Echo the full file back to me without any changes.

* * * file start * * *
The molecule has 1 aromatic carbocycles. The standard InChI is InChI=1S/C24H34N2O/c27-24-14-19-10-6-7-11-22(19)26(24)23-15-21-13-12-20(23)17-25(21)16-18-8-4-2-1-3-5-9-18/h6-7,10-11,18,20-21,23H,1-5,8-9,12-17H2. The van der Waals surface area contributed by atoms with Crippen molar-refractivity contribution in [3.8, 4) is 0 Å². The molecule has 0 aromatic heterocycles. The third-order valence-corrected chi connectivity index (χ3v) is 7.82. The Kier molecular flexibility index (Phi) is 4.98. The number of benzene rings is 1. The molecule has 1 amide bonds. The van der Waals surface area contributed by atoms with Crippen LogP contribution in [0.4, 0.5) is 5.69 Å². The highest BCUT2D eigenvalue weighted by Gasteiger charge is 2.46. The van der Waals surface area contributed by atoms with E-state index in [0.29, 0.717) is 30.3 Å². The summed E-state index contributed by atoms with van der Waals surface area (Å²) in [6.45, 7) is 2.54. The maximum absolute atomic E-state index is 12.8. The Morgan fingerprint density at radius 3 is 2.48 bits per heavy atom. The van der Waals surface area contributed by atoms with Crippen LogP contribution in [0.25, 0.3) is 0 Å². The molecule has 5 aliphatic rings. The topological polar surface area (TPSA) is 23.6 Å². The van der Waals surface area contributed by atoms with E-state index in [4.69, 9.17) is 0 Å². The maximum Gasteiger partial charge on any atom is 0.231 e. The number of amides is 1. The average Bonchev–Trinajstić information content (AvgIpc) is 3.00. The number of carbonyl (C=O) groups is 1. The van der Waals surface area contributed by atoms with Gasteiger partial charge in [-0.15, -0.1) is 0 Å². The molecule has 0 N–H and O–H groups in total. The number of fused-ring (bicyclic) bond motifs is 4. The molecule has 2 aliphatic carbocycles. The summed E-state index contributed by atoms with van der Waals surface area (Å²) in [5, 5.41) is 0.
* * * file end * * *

The molecule has 1 aromatic carbocycles. The standard InChI is InChI=1S/C24H34N2O/c27-24-14-19-10-6-7-11-22(19)26(24)23-15-21-13-12-20(23)17-25(21)16-18-8-4-2-1-3-5-9-18/h6-7,10-11,18,20-21,23H,1-5,8-9,12-17H2. The van der Waals surface area contributed by atoms with Crippen molar-refractivity contribution in [3.8, 4) is 0 Å². The molecule has 0 aromatic heterocycles. The third-order valence-corrected chi connectivity index (χ3v) is 7.82. The Kier molecular flexibility index (Phi) is 4.98. The number of benzene rings is 1. The molecule has 1 amide bonds. The van der Waals surface area contributed by atoms with Crippen LogP contribution in [0.4, 0.5) is 5.69 Å². The highest BCUT2D eigenvalue weighted by Gasteiger charge is 2.46. The van der Waals surface area contributed by atoms with E-state index in [0.29, 0.717) is 30.3 Å². The summed E-state index contributed by atoms with van der Waals surface area (Å²) in [6.45, 7) is 2.54. The maximum absolute atomic E-state index is 12.8. The Morgan fingerprint density at radius 3 is 2.48 bits per heavy atom. The van der Waals surface area contributed by atoms with Crippen LogP contribution in [0.25, 0.3) is 0 Å². The molecule has 5 aliphatic rings. The topological polar surface area (TPSA) is 23.6 Å². The van der Waals surface area contributed by atoms with E-state index in [4.69, 9.17) is 0 Å². The maximum Gasteiger partial charge on any atom is 0.231 e. The number of amides is 1. The average Bonchev–Trinajstić information content (AvgIpc) is 3.00. The number of carbonyl (C=O) groups is 1. The van der Waals surface area contributed by atoms with Gasteiger partial charge in [-0.15, -0.1) is 0 Å². The molecule has 0 N–H and O–H groups in total. The number of fused-ring (bicyclic) bond motifs is 4. The molecule has 2 aliphatic carbocycles. The summed E-state index contributed by atoms with van der Waals surface area (Å²) in [5, 5.41) is 0.